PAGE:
We can see the problems, or an avoidance of them, in the mutualism entry. The Wikipedia understanding of mutualism sees common practical ground, and doesn’t fuss too much about the philosophical underpinnings. Anyone who has been in a philosophical discussion on a Wikipedia talk page can probably sympathize with the approach. In another context, on the comments page for a mostly unrelated blog post, Kevin Carson, Ken Gregg, and I got into a brief discussion of the problem. Kevin commented:
I’ve instinctively avoided much dealing with metaphysical and epistemological theory—perhaps an overreaction to the vulgar Marxists’ cartoonish use of “dialectics.”
and I responded:
There’s a reason none of the folks writing about the mutualists and individualists have pursued their philosophical and psychological underpinning much—the stuff can be nightmarishly hard, and flat out weird.
one of the problems that I have had with following too deeply into the more metaphysical aspects of Andrews is my own personal dislike for the failed spiritualist movement which he followed. He took it far too seriously for my taste.
And there’s one “kernel” of the “problem” of mutualist history. It takes a lot of slogging through odd sources, dated arguments, contexts (like 19th-century Christian theology) that are unfamiliar or unwelcome, translation tasks, old journals, neologisms and such, to get a handle on philosophical and scientific “foundations” that may be as good an argument for abandoning these old systems as it is for understanding and sustaining them. Every few months, I dip into either Stephen Pearl Andrews’ “universology” or the sources of Greene’s “science of history.” Slowly but surely, I’m learning to distinguish the races descended from Noah’s three sons, and I know the difference between the ARTISMUS (“the Domain or Realm of Being, Evolution, or Progress, in which the Spirit or Principle of Art, or of that which is Cognate or Analogical with Art, predominates or prevails”) and the NATURISMUS (“the Domain or Realm of Being, Evolution, or Progress, in which Naturism, the Spirit or Principle of Nature, or of that which is cognate or analogical with Nature, predominates or prevails.”) And it helps, at least a bit, when I’m trying to figure out the fine points in “Mutual Banking” or “The Science of Society.” In a certain sense, I think these texts are almost unreadable without at least some awareness of this “metaphysical” stuff. But maybe awareness is something we can share without all of us learning exactly which racial culture dominates in modern marriage customs or which Alwato syllable denotes sharpness (and, of course, its opposite.)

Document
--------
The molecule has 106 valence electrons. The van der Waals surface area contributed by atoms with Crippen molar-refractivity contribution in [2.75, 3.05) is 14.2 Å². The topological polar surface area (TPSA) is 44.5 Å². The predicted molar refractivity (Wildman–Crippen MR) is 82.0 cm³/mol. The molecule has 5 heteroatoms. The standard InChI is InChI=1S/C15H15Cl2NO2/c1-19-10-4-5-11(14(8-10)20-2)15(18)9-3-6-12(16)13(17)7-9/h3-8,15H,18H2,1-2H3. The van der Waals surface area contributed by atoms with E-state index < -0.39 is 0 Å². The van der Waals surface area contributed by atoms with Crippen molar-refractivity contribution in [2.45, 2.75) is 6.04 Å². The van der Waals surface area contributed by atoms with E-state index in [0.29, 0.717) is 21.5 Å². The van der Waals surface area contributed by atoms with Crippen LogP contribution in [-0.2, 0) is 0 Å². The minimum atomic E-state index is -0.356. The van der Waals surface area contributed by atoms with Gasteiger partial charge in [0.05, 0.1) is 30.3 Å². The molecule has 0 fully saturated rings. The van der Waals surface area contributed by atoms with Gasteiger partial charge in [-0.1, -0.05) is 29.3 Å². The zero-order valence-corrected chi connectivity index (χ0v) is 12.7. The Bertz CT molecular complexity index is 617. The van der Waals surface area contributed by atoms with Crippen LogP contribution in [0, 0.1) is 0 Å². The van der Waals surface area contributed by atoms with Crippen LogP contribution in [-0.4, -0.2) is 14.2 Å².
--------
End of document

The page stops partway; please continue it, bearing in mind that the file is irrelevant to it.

In the rest of the posts in this series, I’m going to wade, with whatever good speed I can manage, through work by Proudhon, Greene, their sources and some of those they influenced, trying to paint a general picture of the character of this early mutualism that was as obsessive about “the collective Adam” as it was the “holy principle” of individualism. I’ll try, in the process, to clarify the progression of Proudhon’s thought—and rhetoric—on “property.” I’ll be finishing up the scanning of Greene’s Fragments, and assembling a MutualSchool course on Greene’s relation to Orestes Brownson and William Ellery Channing, and we’ll see if we can pick out what in Greene’s theological writings is essential to understanding mutual banks. Some of my aims will be those of a historian, setting things straight as much as possible, but others are more activist and presentist. I want to argue, for example, that Greene’s “doctrine of life” is a naturally “ecological” philosophy, and perhaps one preferable, in a number of ways, to Tucker’s egoism, if we’re looking for values to bring to a free market society.
Next up: a Proudhon chronology